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Play and Programming Make a Difference in Student Outcomes
Commentary by: Susan Uchitelle
Aired February 15, 2010


Schooling is complex. There are no simple solutions to academic success. Often it takes creativity, ingenuity and trial and error to find the right combination of programming that works. And every situation presents its own set of challenges.

Recently a school in New Jersey discovered that the simple act of the timing of recess made a significant difference in both children’s behavior and health. By having recess before lunch, rather than the usual after lunch recess which most schools do, the New Jersey school discovered that its children had more time to eat, ate more, did not rush through lunch to get on the playground, wasted less food and were healthier. They were calmer at lunch, and cooled down after exercising. A simple idea, yes, but it did involve a change in scheduling.

Sometimes the easiest of changes can make an enormous difference for children if educators are willing to switch and not give negative reasons for change such as the challenge of putting coats away, and finding bathroom time.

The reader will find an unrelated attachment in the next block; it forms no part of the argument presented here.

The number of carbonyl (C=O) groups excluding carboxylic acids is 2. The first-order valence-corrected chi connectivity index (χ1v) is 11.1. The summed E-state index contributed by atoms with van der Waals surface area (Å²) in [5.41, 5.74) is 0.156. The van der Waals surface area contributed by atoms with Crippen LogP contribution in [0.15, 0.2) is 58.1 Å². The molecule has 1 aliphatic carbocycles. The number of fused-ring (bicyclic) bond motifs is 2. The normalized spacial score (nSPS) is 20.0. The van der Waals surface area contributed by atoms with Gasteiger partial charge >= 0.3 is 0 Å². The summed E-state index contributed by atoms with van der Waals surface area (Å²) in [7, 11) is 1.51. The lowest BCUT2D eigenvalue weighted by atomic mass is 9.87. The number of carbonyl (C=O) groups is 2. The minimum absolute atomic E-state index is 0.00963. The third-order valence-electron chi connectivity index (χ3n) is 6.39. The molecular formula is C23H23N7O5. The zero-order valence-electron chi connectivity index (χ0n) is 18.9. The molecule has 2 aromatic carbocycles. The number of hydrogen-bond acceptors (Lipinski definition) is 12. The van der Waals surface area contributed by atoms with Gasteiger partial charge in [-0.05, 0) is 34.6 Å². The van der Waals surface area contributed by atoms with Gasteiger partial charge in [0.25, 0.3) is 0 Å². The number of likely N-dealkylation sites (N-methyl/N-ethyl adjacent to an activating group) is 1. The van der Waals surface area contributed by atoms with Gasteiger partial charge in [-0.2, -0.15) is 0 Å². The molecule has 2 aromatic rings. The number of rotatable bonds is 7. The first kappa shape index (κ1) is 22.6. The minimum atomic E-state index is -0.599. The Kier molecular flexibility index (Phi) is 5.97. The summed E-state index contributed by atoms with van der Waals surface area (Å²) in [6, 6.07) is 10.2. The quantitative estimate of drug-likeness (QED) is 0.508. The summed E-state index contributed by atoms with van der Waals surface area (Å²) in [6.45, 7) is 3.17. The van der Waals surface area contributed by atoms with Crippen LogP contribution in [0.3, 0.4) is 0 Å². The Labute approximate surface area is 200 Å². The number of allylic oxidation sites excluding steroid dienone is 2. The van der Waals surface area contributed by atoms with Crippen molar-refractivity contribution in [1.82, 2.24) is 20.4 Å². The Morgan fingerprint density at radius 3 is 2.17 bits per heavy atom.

We all want children to succeed but often as adults we are not willing to face the inconvenience of doing something differently, thus upsetting the status quo.

We need to create schedules that work for children - many schools have managed to do just that. Successfully educating children is so vital for our future and that calls for focusing on new ideas and form new structures that may prove to be successful for our children.


(The opinions expressed are not necessarily those of St. Louis Public Radio.)

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Susan Uchitelle

Susan Uchitelle

Commentator

Susan Uchitelle is a consultant for the Voluntary Interdistrict Coordinating Council.

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